CAFA Law Blog

Information, cases and insights regarding the Class Action Fairness Act of 2005

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Walsh v. Defenders, Inc, 2018 WL 555690 (D.N.J. Jan. 25, 2018).

On a motion for reconsideration, a District Court in New Jersey reversed an earlier ruling denying a motion to remand based on the “local controversy” exception to CAFA. The Court held that, in order to defeat diversity, the local-controversy test does not require

Myrick v. WellPoint, Inc., 764 F.3d 662 (7th Cir. 2014).

The Seventh Circuit held that a District Court’s denial of plaintiffs’ motion to remand due to their failure to meet their burden of proof, was proper, notwithstanding plaintiffs’ contention that class citizenship discovery would have been too expensive.

Plaintiffs were former health insurance policy

Gibson v. Continental Resources, Inc. Case No. 5:15-cv-00611-M, (W.D. Okla. Oct. 8, 2015).

This order concerned a motion to remand a case to state court based on the plaintiff’s assertions that the defendant had not filed a sufficient removal notice.

The plaintiff brought a putative class action alleging that the defendant failed to make proper

Whisenant v. Sheridan Production Co., LLC, 627 F. App’x. 706 (10th Cir. 2015)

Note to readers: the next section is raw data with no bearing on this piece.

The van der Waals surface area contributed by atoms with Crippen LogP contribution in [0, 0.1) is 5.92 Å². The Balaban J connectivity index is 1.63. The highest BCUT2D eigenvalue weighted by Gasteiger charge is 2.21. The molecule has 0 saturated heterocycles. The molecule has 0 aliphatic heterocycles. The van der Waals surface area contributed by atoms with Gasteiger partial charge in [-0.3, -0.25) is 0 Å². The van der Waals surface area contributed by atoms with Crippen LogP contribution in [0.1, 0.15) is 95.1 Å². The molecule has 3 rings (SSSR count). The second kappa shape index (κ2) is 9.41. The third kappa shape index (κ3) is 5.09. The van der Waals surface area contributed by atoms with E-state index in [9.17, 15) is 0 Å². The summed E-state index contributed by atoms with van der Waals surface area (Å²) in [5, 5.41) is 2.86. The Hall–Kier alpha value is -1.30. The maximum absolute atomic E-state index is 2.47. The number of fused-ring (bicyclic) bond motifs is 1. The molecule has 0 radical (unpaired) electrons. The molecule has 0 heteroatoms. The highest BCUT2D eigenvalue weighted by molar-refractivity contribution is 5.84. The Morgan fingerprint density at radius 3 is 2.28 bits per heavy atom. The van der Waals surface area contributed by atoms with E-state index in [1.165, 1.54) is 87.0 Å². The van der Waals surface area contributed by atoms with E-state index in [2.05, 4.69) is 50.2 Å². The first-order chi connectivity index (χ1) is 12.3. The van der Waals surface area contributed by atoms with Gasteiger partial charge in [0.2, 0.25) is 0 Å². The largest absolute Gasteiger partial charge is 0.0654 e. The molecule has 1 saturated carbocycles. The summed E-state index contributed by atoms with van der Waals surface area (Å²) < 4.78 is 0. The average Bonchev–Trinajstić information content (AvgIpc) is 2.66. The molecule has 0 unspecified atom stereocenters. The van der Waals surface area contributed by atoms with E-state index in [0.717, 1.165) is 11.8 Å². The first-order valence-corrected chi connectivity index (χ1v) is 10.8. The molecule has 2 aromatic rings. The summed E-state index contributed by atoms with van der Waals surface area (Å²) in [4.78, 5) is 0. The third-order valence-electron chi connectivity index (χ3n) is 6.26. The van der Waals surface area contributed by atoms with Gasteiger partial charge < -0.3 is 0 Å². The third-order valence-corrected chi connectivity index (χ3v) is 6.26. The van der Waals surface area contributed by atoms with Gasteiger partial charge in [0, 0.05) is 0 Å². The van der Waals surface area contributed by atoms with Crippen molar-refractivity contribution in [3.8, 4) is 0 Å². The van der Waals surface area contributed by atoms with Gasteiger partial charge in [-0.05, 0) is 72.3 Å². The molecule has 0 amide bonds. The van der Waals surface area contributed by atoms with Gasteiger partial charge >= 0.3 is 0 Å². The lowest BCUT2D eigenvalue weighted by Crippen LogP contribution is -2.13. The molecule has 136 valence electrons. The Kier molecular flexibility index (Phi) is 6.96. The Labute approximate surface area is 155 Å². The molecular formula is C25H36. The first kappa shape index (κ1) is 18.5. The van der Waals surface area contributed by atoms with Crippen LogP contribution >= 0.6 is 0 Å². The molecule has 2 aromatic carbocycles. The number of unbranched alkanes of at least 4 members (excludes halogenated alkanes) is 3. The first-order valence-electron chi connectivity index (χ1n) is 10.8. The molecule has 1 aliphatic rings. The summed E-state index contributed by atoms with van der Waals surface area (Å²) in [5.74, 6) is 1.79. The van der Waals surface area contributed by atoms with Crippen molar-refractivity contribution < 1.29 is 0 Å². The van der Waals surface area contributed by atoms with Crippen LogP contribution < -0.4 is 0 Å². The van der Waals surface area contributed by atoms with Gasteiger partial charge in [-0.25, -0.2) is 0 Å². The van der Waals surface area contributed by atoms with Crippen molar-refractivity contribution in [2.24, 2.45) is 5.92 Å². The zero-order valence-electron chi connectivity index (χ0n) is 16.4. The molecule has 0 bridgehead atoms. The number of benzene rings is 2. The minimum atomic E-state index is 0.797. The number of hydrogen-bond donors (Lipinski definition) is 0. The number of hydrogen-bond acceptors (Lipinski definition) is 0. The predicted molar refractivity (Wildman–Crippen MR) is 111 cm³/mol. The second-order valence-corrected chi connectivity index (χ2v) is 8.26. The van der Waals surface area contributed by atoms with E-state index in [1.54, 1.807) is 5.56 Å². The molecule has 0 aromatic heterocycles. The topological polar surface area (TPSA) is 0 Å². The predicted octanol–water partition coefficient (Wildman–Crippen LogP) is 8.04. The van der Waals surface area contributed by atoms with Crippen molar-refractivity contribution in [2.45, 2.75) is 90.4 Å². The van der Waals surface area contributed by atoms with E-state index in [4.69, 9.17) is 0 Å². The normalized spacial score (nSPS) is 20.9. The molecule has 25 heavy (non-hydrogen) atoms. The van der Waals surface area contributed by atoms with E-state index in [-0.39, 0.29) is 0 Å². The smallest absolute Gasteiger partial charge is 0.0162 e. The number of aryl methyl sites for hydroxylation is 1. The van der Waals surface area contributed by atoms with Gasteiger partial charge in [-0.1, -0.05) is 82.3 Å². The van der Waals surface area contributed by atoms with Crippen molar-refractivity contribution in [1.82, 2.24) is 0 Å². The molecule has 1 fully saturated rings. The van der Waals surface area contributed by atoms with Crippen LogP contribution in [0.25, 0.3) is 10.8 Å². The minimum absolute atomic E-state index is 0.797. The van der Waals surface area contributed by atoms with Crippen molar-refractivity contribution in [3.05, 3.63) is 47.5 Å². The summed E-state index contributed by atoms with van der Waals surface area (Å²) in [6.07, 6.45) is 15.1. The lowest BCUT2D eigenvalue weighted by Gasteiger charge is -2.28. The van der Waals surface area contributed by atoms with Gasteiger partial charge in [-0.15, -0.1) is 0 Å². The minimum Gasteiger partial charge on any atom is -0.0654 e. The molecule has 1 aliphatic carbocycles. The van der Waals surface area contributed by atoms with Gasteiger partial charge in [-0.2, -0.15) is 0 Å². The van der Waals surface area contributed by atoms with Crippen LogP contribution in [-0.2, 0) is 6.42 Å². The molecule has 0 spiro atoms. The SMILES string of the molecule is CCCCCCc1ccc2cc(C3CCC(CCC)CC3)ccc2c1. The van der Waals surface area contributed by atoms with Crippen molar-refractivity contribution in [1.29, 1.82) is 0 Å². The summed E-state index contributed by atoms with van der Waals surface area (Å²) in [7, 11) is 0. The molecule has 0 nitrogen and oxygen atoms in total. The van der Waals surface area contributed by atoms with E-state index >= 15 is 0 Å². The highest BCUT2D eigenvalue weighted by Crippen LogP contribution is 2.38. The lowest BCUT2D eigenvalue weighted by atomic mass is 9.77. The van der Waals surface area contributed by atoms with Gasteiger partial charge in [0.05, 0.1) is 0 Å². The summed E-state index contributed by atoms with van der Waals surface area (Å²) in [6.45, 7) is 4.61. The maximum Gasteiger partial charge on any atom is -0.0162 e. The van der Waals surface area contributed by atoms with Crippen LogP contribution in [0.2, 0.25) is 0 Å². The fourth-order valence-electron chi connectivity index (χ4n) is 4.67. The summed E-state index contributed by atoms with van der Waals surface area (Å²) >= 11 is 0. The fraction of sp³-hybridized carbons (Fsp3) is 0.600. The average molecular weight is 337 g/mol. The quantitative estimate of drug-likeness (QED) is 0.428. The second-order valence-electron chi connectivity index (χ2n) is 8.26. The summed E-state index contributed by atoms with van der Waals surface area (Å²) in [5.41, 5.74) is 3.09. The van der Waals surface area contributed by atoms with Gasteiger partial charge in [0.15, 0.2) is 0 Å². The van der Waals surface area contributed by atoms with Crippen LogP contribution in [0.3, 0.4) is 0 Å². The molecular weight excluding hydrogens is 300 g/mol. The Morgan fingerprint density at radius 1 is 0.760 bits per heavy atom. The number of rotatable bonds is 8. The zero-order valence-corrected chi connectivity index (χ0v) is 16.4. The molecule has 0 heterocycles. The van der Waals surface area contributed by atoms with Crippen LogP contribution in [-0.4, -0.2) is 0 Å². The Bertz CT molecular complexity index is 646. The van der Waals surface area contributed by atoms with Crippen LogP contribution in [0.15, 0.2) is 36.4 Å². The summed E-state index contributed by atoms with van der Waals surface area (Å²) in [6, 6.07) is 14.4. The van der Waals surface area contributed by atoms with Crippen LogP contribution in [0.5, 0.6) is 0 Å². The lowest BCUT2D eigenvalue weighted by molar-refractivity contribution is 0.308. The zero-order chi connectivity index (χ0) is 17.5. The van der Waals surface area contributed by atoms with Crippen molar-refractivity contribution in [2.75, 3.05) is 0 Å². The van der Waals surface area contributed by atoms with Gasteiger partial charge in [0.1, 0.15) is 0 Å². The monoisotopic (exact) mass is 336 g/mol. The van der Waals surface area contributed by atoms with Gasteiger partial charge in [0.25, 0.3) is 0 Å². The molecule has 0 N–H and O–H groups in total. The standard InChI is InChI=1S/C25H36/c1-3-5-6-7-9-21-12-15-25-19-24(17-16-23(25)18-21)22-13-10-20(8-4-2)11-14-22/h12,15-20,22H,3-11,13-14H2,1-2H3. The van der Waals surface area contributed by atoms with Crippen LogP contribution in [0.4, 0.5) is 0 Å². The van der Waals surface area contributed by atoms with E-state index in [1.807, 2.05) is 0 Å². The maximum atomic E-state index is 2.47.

This decision concerns the reversal of a denial of a motion to remand. Plaintiff brought a putative class action in Oklahoma state court against a natural gas production company, alleging that it failed to pay or underpaid royalties for natural gas wells.

Addison v. The Netherlands Ins. Co., 2015 WL 461958 (D. Mass. Feb. 4, 2015)

A district court in Massachusetts remanded a case to state court finding that a delay in filing a notice of removal unjustifiable when the complaint, the defendants’ prior filings, and underlying circumstances provided defendants with sufficient grounds to timely ascertain their basis

Grozco v. Illinois Tool Works, Inc., 2015 WL 411209 (E.D. Cal. Jan. 30, 2015).
A district court in California denied a motion to remand, finding that the defendant had sufficiently established by a preponderance of the evidence that the amount-in-controversy exceeded $5 million.
The plaintiff class, comprising of current and former non-exempt hourly workers of